A jury has decided Elon Musk did not deceive investors with his 2018 tweets about Tesla.
The verdict was reached after less that two hours of deliberation following a three-week trial and represents a major vindication for the billionaire.
In the first tweet, Mr Musk declared he had ‘funding secured’ to take Tesla private. A few hours later, he essentially wrote that the deal was imminent.
The posts caused Twitter’s stock to surge during a 10-day period, but they fell back after Mr Musk abandoned the deal.
There were legal worries the tweets could have misled Tesla shareholders, steering them in a direction that they argue cost them billions of dollars.
The following trial pitted investors against Mr Musk, who is CEO of both the electric car maker and the Twitter service he bought for 44 billion dollars, against each other.
Mr Musk’s decision to show up for the closing arguments – even though his presence was not required – underscored the importance of the trial’s outcome to him.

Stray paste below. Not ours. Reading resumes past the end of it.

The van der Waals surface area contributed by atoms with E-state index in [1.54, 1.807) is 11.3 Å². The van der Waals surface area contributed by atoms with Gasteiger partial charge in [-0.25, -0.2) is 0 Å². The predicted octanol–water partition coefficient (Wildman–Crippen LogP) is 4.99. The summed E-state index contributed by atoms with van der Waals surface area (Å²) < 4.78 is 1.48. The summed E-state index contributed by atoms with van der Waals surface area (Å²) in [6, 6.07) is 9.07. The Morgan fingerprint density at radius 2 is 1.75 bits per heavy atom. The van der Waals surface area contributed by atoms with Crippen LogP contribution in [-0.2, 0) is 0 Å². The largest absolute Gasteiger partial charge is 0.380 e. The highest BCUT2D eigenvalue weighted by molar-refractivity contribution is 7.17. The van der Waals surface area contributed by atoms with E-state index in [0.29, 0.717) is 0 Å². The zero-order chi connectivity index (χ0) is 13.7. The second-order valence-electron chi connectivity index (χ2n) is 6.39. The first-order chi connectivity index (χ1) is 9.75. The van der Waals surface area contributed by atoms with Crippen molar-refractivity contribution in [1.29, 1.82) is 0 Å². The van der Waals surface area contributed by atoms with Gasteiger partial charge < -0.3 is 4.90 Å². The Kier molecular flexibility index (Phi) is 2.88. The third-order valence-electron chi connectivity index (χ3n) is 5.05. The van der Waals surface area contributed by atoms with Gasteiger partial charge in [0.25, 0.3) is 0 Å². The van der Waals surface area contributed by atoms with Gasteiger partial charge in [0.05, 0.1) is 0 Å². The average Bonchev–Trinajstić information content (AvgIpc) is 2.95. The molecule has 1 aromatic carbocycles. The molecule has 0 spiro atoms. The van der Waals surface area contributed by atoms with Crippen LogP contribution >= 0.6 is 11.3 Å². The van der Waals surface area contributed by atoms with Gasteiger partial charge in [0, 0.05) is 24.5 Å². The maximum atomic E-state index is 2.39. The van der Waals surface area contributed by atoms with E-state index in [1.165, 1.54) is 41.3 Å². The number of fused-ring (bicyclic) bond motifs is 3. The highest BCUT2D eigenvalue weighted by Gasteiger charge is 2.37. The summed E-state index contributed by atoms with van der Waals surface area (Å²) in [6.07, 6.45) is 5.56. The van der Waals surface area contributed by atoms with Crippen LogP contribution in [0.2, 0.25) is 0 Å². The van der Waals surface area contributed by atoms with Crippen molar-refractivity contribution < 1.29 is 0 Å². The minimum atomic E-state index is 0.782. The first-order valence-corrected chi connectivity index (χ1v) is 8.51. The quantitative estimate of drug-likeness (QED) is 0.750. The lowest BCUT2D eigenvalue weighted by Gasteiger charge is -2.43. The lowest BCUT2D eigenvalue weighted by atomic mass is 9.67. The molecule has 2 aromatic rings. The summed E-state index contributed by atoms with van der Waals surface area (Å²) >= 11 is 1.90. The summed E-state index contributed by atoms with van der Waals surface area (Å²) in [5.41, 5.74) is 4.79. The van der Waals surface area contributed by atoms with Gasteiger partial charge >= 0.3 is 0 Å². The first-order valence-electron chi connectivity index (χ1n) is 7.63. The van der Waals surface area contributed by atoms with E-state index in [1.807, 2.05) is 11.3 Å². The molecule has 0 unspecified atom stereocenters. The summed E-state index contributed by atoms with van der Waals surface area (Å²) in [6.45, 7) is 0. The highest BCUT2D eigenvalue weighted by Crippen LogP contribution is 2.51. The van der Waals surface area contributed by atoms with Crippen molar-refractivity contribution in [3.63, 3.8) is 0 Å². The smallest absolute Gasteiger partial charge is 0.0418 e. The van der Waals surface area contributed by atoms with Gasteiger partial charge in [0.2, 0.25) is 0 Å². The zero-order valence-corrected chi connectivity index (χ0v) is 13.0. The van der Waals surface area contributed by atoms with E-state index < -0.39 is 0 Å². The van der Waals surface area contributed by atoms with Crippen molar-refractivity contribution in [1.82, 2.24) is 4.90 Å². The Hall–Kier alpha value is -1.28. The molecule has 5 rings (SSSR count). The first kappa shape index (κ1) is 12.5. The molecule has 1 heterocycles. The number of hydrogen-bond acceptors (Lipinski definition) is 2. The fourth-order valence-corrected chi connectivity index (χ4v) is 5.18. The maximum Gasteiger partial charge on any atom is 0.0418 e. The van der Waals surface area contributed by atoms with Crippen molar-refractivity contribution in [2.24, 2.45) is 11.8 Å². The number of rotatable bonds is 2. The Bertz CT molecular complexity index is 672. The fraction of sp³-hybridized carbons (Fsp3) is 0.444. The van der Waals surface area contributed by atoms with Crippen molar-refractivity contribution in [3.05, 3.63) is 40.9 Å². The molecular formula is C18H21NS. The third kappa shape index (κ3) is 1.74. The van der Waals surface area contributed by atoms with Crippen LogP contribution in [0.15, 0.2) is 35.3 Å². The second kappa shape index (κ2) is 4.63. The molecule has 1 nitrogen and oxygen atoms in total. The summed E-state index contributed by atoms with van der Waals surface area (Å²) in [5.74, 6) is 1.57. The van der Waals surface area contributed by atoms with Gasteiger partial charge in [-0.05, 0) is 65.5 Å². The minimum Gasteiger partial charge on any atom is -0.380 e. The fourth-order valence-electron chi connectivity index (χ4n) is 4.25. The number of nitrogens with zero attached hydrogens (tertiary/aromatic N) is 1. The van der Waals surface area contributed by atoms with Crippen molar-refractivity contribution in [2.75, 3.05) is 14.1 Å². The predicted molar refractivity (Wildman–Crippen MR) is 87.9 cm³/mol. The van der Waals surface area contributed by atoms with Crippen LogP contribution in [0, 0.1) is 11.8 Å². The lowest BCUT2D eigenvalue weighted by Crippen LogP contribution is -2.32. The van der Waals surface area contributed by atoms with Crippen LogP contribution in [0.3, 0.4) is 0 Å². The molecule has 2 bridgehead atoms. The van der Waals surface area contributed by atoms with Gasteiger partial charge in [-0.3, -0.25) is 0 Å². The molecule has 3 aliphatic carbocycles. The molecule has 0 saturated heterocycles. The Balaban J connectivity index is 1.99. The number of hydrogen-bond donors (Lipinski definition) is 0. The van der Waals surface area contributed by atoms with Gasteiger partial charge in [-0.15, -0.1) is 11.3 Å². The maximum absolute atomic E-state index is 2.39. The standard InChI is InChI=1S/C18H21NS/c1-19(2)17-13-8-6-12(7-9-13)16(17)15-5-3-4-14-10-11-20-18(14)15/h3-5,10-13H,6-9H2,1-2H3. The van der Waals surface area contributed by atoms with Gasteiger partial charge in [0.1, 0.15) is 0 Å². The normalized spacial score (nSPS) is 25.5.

Nicholas Porritt, a lawyer for the Tesla shareholders, urged the jurors to rebuke Mr Musk for his ‘loose relationship with the truth’.
‘Our society is based on rules,’ Mr Porritt said. ‘We need rules to save us from anarchy. Rules should apply to Elon Musk like everyone else.’
Alex Spiro, Mr Musk’s attorney, conceded the 2018 tweets were ‘technically inaccurate’.
But he told the jurors: ‘Just because it’s a bad tweet doesn’t make it a fraud.’
During roughly eight hours on the stand earlier in the trial, Mr Musk insisted he believed he had lined up the funds from Saudi Arabia’s Public Investment Fund to take Tesla private after eight years as a publicly held company.
He defended his initial August 2018 tweet as well-intentioned and aimed at ensuring all Tesla investors knew the automaker might be on its way to ending its run as a publicly held company.
‘I had no ill motive,’ Mr Musk testified. ‘My intent was to do the right thing for all shareholders.’
But Tesla shareholders’ lawyer, Nicholas Porritt, urged the jurors to rebuke the billionaire for his ‘loose relationship with the truth’.
He said: ‘Our society is based on rules. We need rules to save us from anarchy. Rules should apply to Elon Musk like everyone else.’
Nevertheless, the jury ruled that Mr Musk did not commit fraud on Friday.
The Tesla CEO made sure he was at the court to hear closing arguments despite his presence not being required.
This will have been welcome news to the billionaire, as he could have been saddled with a bill for billions of dollars in damages had the jury found him liable.
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